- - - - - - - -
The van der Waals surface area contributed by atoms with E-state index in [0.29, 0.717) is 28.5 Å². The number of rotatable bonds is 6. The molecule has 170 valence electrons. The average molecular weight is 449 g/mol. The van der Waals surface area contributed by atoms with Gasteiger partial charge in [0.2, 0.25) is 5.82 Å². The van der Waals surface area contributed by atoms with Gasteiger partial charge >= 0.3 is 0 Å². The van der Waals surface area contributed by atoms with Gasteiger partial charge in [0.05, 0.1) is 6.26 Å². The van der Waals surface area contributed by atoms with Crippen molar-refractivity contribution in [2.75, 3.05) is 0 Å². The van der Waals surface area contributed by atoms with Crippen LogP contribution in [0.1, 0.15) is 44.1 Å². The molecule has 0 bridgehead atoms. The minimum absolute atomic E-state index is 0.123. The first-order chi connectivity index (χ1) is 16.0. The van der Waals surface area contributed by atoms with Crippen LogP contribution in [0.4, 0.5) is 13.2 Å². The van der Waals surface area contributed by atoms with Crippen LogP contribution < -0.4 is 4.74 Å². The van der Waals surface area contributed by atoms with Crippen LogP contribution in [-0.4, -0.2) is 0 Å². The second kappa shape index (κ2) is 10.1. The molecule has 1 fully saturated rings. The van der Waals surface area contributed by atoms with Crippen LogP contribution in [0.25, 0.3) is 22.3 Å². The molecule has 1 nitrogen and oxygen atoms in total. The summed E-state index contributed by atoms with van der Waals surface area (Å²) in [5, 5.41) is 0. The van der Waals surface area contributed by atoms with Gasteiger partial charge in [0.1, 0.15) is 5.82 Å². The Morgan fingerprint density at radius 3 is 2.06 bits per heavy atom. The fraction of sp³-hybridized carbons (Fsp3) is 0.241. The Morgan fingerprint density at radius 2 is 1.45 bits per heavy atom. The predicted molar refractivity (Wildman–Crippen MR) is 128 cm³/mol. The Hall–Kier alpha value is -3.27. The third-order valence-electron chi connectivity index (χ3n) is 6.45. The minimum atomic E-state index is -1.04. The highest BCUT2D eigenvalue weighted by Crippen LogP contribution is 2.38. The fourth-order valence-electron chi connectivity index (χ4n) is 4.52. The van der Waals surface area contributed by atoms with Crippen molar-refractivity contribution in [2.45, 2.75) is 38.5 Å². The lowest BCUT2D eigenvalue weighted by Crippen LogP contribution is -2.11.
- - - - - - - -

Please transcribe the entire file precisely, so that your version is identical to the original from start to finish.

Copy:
The van der Waals surface area contributed by atoms with E-state index in [0.29, 0.717) is 28.5 Å². The number of rotatable bonds is 6. The molecule has 170 valence electrons. The average molecular weight is 449 g/mol. The van der Waals surface area contributed by atoms with Gasteiger partial charge in [0.2, 0.25) is 5.82 Å². The van der Waals surface area contributed by atoms with Gasteiger partial charge >= 0.3 is 0 Å². The van der Waals surface area contributed by atoms with Gasteiger partial charge in [0.05, 0.1) is 6.26 Å². The van der Waals surface area contributed by atoms with Crippen molar-refractivity contribution in [2.75, 3.05) is 0 Å². The van der Waals surface area contributed by atoms with Crippen LogP contribution in [0.1, 0.15) is 44.1 Å². The molecule has 0 bridgehead atoms. The minimum absolute atomic E-state index is 0.123. The first-order chi connectivity index (χ1) is 16.0. The van der Waals surface area contributed by atoms with Crippen LogP contribution in [0.4, 0.5) is 13.2 Å². The van der Waals surface area contributed by atoms with Crippen LogP contribution < -0.4 is 4.74 Å². The van der Waals surface area contributed by atoms with Crippen LogP contribution in [-0.4, -0.2) is 0 Å². The second kappa shape index (κ2) is 10.1. The molecule has 1 fully saturated rings. The van der Waals surface area contributed by atoms with Crippen LogP contribution in [0.25, 0.3) is 22.3 Å². The molecule has 1 nitrogen and oxygen atoms in total. The summed E-state index contributed by atoms with van der Waals surface area (Å²) in [5, 5.41) is 0. The van der Waals surface area contributed by atoms with Gasteiger partial charge in [0.1, 0.15) is 5.82 Å². The Morgan fingerprint density at radius 3 is 2.06 bits per heavy atom. The fraction of sp³-hybridized carbons (Fsp3) is 0.241. The Morgan fingerprint density at radius 2 is 1.45 bits per heavy atom. The predicted molar refractivity (Wildman–Crippen MR) is 128 cm³/mol. The Hall–Kier alpha value is -3.27. The third-order valence-electron chi connectivity index (χ3n) is 6.45. The minimum atomic E-state index is -1.04. The highest BCUT2D eigenvalue weighted by Crippen LogP contribution is 2.38. The fourth-order valence-electron chi connectivity index (χ4n) is 4.52. The van der Waals surface area contributed by atoms with Crippen molar-refractivity contribution in [2.45, 2.75) is 38.5 Å². The lowest BCUT2D eigenvalue weighted by Crippen LogP contribution is -2.11.